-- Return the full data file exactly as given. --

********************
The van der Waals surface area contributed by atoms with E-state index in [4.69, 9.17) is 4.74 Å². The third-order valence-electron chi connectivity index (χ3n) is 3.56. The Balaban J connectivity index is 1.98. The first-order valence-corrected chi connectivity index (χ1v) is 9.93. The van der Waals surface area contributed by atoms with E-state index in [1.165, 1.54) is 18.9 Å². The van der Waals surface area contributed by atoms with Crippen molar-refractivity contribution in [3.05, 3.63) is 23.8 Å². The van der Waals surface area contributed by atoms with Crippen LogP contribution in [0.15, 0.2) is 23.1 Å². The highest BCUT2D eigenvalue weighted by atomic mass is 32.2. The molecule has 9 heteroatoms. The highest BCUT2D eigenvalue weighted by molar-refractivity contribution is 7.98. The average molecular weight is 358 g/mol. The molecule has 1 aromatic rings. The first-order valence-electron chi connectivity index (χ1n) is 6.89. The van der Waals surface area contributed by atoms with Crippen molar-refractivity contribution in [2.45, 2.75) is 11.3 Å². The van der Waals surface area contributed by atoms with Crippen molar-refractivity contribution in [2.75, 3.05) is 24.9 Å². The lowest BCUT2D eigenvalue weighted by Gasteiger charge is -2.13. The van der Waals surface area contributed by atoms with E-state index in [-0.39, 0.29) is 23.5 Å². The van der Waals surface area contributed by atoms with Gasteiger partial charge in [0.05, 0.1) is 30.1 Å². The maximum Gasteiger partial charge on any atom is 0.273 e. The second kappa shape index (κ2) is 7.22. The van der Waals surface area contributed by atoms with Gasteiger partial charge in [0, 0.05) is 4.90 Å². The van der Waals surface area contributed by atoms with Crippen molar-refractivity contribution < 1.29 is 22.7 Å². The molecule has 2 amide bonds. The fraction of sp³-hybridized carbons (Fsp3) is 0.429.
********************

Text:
The van der Waals surface area contributed by atoms with E-state index in [4.69, 9.17) is 4.74 Å². The third-order valence-electron chi connectivity index (χ3n) is 3.56. The Balaban J connectivity index is 1.98. The first-order valence-corrected chi connectivity index (χ1v) is 9.93. The van der Waals surface area contributed by atoms with E-state index in [1.165, 1.54) is 18.9 Å². The van der Waals surface area contributed by atoms with Crippen molar-refractivity contribution in [3.05, 3.63) is 23.8 Å². The van der Waals surface area contributed by atoms with Crippen LogP contribution in [0.15, 0.2) is 23.1 Å². The highest BCUT2D eigenvalue weighted by atomic mass is 32.2. The molecule has 9 heteroatoms. The highest BCUT2D eigenvalue weighted by molar-refractivity contribution is 7.98. The average molecular weight is 358 g/mol. The molecule has 1 aromatic rings. The first-order valence-electron chi connectivity index (χ1n) is 6.89. The van der Waals surface area contributed by atoms with Crippen molar-refractivity contribution in [2.45, 2.75) is 11.3 Å². The van der Waals surface area contributed by atoms with Crippen molar-refractivity contribution in [2.75, 3.05) is 24.9 Å². The lowest BCUT2D eigenvalue weighted by Gasteiger charge is -2.13. The van der Waals surface area contributed by atoms with E-state index in [-0.39, 0.29) is 23.5 Å². The van der Waals surface area contributed by atoms with Gasteiger partial charge in [0.05, 0.1) is 30.1 Å². The maximum Gasteiger partial charge on any atom is 0.273 e. The second kappa shape index (κ2) is 7.22. The van der Waals surface area contributed by atoms with Gasteiger partial charge in [0, 0.05) is 4.90 Å². The van der Waals surface area contributed by atoms with Crippen molar-refractivity contribution < 1.29 is 22.7 Å². The molecule has 2 amide bonds. The fraction of sp³-hybridized carbons (Fsp3) is 0.429.